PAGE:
Give me my stuff! Authenticated File Download in JavaScript


Tue 30 June 2015 By Josh Fletcher

Not long ago, I presented a webinar where I demonstrated a standalone Web application that used CMIS to access content from a Nuxeo repository. One particular feature I was excited to show was the ability to download a rendition of a document living in the Nuxeo Platform. Much to my embarrassment I discovered later that this example did not work at all unless I was already logged in to the Nuxeo application. Kind of defeats the purpose of building a standalone web application!

So I set about rectifying this oversight. It turned out to be a difficult problem to research, but with a pretty simple solution. Since the issue is not really Nuxeo-specific, I decided to handle it in a separate blog. This information should benefit anyone needing to download files that require authentication from JavaScript code.

Note: I will be blogging about my CMIS client in a future post as well.

User Story


I want to be able to download the PDF rendition of a Nuxeo document via CMIS using a single-page Web application. To be clear the Web application is not a Nuxeo application, just a basic app running on Apache, for example. The request involves a simple URL like this:

http://localhost:8080/nuxeo/json/cmis/default/root?succinct=true&streamId=nuxeo%3Arendition%3Apdf&cmisselector=content&objectId=07cdb579-b845-46a7-b22f-f49fa4f7de8b&download=attachment

The Problem

Authentication


Of course the request must be authenticated. In general, I want to avoid use of the browser's ugly authentication dialog, so this means the authentication needs to occur in the code. Thus a simple <a> tag will not suffice. If the user clicks a link, this navigates away from the single-page application, thus any authentication information is lost and the user gets the browser's authentication dialog. The same problem applies to techniques that involve window.open, using a <form>, using an <iframe>, etc.

Save the File Locally


In addition, I want the user experience to be just like any other file download. Maybe it goes to the "Downloads" folder, or even opens in the browser, depending on the file type and browser support.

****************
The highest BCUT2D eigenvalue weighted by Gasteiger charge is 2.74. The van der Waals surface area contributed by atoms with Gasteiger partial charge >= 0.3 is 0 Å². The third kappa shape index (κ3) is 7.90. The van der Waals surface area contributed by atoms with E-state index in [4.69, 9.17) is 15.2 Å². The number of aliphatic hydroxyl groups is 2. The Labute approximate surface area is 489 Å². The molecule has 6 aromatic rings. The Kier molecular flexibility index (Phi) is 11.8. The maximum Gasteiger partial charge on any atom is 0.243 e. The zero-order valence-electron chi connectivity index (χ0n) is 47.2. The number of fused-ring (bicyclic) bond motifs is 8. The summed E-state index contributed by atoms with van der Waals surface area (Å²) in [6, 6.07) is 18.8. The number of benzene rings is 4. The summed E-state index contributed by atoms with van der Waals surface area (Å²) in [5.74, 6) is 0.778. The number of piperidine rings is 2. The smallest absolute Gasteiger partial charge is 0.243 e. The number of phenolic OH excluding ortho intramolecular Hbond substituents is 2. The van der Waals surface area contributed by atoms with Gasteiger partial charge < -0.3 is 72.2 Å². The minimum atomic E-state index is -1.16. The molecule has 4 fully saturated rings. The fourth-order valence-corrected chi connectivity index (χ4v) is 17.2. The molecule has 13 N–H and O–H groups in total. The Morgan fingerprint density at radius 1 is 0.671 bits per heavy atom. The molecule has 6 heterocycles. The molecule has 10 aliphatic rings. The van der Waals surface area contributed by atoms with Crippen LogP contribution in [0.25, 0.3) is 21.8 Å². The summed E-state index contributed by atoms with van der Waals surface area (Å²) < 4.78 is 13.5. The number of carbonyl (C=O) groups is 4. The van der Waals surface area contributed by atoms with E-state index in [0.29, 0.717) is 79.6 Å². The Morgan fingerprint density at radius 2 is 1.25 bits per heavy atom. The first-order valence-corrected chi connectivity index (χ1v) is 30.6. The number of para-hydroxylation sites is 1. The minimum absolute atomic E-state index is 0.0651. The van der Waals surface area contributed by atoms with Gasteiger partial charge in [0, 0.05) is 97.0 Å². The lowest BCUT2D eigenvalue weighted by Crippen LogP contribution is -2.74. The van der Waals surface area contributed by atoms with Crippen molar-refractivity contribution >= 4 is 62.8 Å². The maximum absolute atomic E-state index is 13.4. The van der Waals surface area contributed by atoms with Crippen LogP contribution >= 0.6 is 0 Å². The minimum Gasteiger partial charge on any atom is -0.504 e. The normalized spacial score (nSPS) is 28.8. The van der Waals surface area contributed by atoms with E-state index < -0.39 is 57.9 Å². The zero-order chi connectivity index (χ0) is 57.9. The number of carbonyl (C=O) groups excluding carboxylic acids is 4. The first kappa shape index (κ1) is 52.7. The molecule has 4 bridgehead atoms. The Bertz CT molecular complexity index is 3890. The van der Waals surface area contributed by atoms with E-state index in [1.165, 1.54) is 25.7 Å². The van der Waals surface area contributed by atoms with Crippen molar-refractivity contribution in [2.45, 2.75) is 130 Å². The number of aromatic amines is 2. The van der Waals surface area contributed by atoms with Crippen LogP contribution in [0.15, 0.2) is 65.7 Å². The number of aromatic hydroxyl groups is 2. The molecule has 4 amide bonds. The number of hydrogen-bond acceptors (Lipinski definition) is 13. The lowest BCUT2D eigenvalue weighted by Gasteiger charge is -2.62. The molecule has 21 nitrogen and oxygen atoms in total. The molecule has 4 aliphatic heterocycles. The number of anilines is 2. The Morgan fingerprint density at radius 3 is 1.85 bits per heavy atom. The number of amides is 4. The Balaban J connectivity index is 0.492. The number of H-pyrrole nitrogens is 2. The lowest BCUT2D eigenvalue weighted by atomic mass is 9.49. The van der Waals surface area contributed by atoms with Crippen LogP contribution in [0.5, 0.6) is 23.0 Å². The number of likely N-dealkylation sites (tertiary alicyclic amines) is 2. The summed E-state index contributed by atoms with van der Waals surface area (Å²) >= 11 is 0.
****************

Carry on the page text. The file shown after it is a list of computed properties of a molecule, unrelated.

The Solution


The solution is made of two main parts:


  • An XMLHTTPRequest (XHR) call to retrieve the file (as a blob); the call is authenticated.

  • A JavaScript library that takes the blob returned by XHR and saves it on the local system as a file.


Authenticated File Download

The Explanation


To get the blob you just need to authenticate via XHR. The built-in params (username and password) for XHR don't seem to work (in fact they may not be intended to be used in this way). However, manually adding the Authorization header DOES work. For example:

xhr.setRequestHeader("Authorization", "Basic " + Base64.encode(userName + ":" + password));

To save the blob I used FileSaver.js. As far as I can decipher, here is what it does:


  • Save the blob to temporary storage using the JavaScript FileAPI.

  • Create an <a> element and assign a blob URL to it that references the above file.

  • Enable the HTML5 download attribute for this element.


    • Note: This is how it works for Chrome and Firefox, but it depends on the browser. For example Safari does not yet support download. FileSaver.js is robust enough to support several browsers.



  • "Click" the element via JavaScript.


Note that FileSaver.js implements the HTML5 W3C saveAs() interface. At some point it's likely the browsers will implement saveAs() natively.

The Context


The solution is deceptively simple. It took me several days of research, understanding, and testing to find the answer. While scouring the internet I found there are several ways to "download a file" using JavaScript and several ways to make authenticated requests using JavaScript, but I found literally nothing that combines the two on the client side. Every solution I found that attempted to combine the two involved modifications on the server side.

Caveat: the solution, in particular the file download, relies on the FileAPI from HTML5, as well as the download attribute. The point is it works well mainly in modern browsers.

The Tips


  • You need to configure CORS in Nuxeo to allow CMIS requests from a Web app. I chose to restrict it to just the JSON binding from localhost. Here is my contribution:

<extension target="org.nuxeo.ecm.platform.web.common.requestcontroller.service.RequestControllerService" point="corsConfig">
<corsConfig name="forCMISBrowserBinding" allowOrigin="http://localhost"&gt;
<pattern>/nuxeo/json/cmis.*</pattern>
</corsConfig>
</extension>


  • download.js appears to be an older (but viable) solution. The reason I mention it is because it appears to skip the step of saving the file to local storage. It takes the blob returned by XHR and creates an anchor tag that points to it directly in memory (still using the blob URL syntax). But the behavior in Safari is far inferior to FileSaver.js.


  • You can't access the filename using XHR once you're using CORS. There's a great explanation here. The summary is that you are limited to "simple response headers" when using XHR with CORS. Nuxeo returns the filename in the content-disposition header; this one is not accessible. It's no big deal when using CMIS because you can just get the document name via the CMIS object.


  • Incidentally XHRs withCredentials does nothing and appears to have nothing to do with the username/password passed to XHR. It's used for passing cookies with CORS requests. CORS normally restricts/does not pass cookies across domains.

The Example


I tried to make the example as simple as possible to focus on a) authenticating the request and b) saving the file. By no means is it meant to be a "best practice" example, just a simple explanation of how it works.

Check out the example application here!


Category: Product & Development
Tagged: CMIS, How to, JavaScript